Metro wants an 85% customer satisfaction rate for rail and bus, and it’s currently not hitting that. But there are some signs that railcars are becoming more reliable, which could help curb the system’s loss of riders. This comes from Metro’s released latest quarterly vital signs report, which is essentially a report card on how the agency is performing.
Customer satisfaction on Metrorail was 69% for the first three months of the year, up one percent from the same three month time period last year. Metrobus satisfaction came in at 74%, the same as it was in January-March last year.
In Q1, railcars were more reliable and 7000 series cars came in on schedule
Metro trains themselves have been quite reliable lately, which is one reason customer satisfaction may not have declined even as SafeTrack has continued to shut down portions of the rail system.
The report shows that reported railcar delays were down 70% compared to the same time last year (although with the milder winter, some of that decrease isn’t due to the cars themselves), and the increased reliability meant that half as many trains were offloaded. The railcar fleet beat Metro’s target of 75,000 miles between delays by 6,000 miles, which is better performance than we saw last year.
The 7000 series railcars had an especially good three months, averaging 145k miles between delay (and 12k miles between failure), making them the most-reliable fleet for the quarter.
The 7000s continued to come in steadily, at 20 new railcars per month. All 1000s and 4000s are on schedule to be removed from service by the end of the year. By removing these cars, Metro hopes to get rid of the most unreliable cars (the 4000’s) and the ones that restrict how Metro can operate (the 1000’s), which means fewer breakdowns for riders.
Fewer people rode Metro than the agency anticipated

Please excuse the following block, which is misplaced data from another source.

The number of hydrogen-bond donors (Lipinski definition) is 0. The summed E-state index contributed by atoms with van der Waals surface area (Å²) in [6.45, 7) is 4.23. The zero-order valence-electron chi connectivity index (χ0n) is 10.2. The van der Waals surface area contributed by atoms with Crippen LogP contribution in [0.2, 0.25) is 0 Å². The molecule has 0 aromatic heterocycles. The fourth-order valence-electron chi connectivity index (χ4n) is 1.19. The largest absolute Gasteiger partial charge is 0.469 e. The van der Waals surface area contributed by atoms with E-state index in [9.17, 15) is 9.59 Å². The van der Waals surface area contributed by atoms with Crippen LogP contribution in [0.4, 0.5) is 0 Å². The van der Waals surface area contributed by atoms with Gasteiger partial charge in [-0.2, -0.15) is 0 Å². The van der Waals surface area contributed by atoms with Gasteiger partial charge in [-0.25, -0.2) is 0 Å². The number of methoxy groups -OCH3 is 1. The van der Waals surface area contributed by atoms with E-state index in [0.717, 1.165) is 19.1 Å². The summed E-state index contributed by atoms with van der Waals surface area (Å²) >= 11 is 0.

The report certainly isn’t all good news for Metro. Actual system ridership on both bus and rail was down 19 million trips compared to the agency’s forecast, and down 16.7 million trips compared to the period from January to March last year.
Metrorail’s weekday average ridership in the quarter was 595,000 trips per day - a 10% year-over-year decline from the same time in 2016.
Metro is still in financial trouble
On the financial side of the house, Metro put out a third-quarter budget update that summarizes the agency’s finances from July 2016 through March 2017 (the first 9 months of the 2017 fiscal year). While Metro projected $449 million in fare revenue for Metrorail for Q1, it only collected $383 million. Metro did let some people go, cut back some rail service, and made other internal changes, which saved the agency $76 million.
All that said, Metro won’t have to ask the local jurisdictions for additional end-of-year money to close another budget gap, which it might have had to do if ridership was even lower.
What stands out to you in Metro’s report? With SafeTrack wrapping up, is it reasonable to think Metro performance is beginning to turn a corner back in a positive direction?